This all sounds perfect, but the reality is often far from perfect. Space Invaders, one of the oldest games, doesn't run at a fixed FPS. Instead, it just moves the aliens and draws them as fast as it can. The more aliens you kill, the less aliens the computer has to worry about, and thus the faster the aliens move! This is by the way how the difficulty curve for games was "invented".
Space Invaders show off a real problem though: the rendering can take a long time. You might already see it coming: on some computers, the rendering may take longer than 1/60th of a second. Suddenly, your game doesn't update and render sixty times per second, but only forty. As a consequence, your game runs a third slower than it is supposed to!
This is where variable framerates come in. Instead of making the assumption that every frame takes the exact same time on every machine, we can instead just measure the time since the last update. Instead of moving five pixels every frame, we make sure we move 300 (= 5 pixels multiplied by 60 FPS) pixels every second by getting the elapsed time since last frame in seconds, and multiplying this speed by that time. That sounds easy, but you have to do this everywhere. If you forget it in even a single place, your entire logic is out of wack. Sometimes you don't even find out until after a long time, when running the game on a completely different machine, and at that point it's often hard to find out where you missed that extra factor in your multiplication.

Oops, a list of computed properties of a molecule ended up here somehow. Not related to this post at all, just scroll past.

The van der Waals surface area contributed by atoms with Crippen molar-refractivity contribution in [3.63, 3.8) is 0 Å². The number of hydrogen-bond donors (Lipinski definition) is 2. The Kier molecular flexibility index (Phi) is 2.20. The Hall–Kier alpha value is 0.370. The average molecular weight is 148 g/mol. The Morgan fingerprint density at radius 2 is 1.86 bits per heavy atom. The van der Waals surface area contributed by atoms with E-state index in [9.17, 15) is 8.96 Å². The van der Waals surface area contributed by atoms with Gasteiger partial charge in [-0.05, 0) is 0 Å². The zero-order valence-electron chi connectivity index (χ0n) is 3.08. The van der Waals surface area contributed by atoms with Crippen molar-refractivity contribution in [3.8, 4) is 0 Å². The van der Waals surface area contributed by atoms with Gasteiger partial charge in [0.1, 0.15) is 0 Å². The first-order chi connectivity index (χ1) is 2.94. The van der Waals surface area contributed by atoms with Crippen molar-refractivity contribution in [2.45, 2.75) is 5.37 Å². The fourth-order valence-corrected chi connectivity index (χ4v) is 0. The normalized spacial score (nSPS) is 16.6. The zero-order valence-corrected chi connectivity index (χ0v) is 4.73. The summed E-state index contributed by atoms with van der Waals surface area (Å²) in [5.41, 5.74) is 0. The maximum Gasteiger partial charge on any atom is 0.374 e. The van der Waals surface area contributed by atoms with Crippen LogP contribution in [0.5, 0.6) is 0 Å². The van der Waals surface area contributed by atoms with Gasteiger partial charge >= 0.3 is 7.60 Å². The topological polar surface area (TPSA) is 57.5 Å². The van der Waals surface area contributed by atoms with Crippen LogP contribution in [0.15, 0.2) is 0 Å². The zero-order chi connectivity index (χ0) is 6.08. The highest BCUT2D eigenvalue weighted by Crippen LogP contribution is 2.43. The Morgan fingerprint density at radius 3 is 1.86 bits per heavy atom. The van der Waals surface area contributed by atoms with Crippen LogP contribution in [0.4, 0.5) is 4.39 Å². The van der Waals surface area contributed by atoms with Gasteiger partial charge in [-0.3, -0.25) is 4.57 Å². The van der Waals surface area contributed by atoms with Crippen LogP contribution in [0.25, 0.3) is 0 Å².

Variable framerate is hard under the best of circumstances, but trying to move a game from a fixed framerate to a variable framerate, with all the technical debt that you may have, is even harder. Switching from one fixed framerate to another is almost equally painful. So this... this is where the RuneScape tick system finally comes in.
RuneScape is a bit unlike other games. The game renders many times a second, and even updates many times a second locally. However, when it comes to the actual game logic, it's only updated once every 0.6 seconds. The game can't let you update everything locally, because if your computer decides whether you get a rare drop table drop or not, then you can easily spoof that and tell the server you get that perfect loot every single time. So all the important updates are done by the server, and the server simply can't handle updating the game 60 times per second. Even if it could, the sheer network traffic it would require to send you the information would be significant. If that was not a problem either, the network lag would still make updating that fast a bit of a waste, since you would hardly notice it.